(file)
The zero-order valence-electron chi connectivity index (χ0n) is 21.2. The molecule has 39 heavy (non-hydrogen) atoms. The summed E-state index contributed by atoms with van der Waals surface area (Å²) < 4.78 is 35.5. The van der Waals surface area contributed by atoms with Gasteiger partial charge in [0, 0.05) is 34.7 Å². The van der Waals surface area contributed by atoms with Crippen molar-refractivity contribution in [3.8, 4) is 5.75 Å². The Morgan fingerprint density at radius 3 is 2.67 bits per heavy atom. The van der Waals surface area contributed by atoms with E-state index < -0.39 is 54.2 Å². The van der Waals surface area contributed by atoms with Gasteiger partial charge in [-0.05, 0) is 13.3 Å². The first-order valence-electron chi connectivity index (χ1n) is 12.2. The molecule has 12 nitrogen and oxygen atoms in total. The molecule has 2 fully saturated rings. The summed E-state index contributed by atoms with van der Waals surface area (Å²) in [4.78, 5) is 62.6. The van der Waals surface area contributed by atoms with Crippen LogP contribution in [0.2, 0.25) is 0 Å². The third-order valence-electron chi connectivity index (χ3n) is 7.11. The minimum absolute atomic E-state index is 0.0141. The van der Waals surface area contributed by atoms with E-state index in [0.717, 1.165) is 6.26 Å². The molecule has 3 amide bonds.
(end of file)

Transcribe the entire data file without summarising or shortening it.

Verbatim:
The zero-order valence-electron chi connectivity index (χ0n) is 21.2. The molecule has 39 heavy (non-hydrogen) atoms. The summed E-state index contributed by atoms with van der Waals surface area (Å²) < 4.78 is 35.5. The van der Waals surface area contributed by atoms with Gasteiger partial charge in [0, 0.05) is 34.7 Å². The van der Waals surface area contributed by atoms with Crippen molar-refractivity contribution in [3.8, 4) is 5.75 Å². The Morgan fingerprint density at radius 3 is 2.67 bits per heavy atom. The van der Waals surface area contributed by atoms with E-state index < -0.39 is 54.2 Å². The van der Waals surface area contributed by atoms with Gasteiger partial charge in [-0.05, 0) is 13.3 Å². The first-order valence-electron chi connectivity index (χ1n) is 12.2. The molecule has 12 nitrogen and oxygen atoms in total. The molecule has 2 fully saturated rings. The summed E-state index contributed by atoms with van der Waals surface area (Å²) in [4.78, 5) is 62.6. The van der Waals surface area contributed by atoms with Crippen LogP contribution in [0.2, 0.25) is 0 Å². The third-order valence-electron chi connectivity index (χ3n) is 7.11. The minimum absolute atomic E-state index is 0.0141. The van der Waals surface area contributed by atoms with E-state index in [0.717, 1.165) is 6.26 Å². The molecule has 3 amide bonds.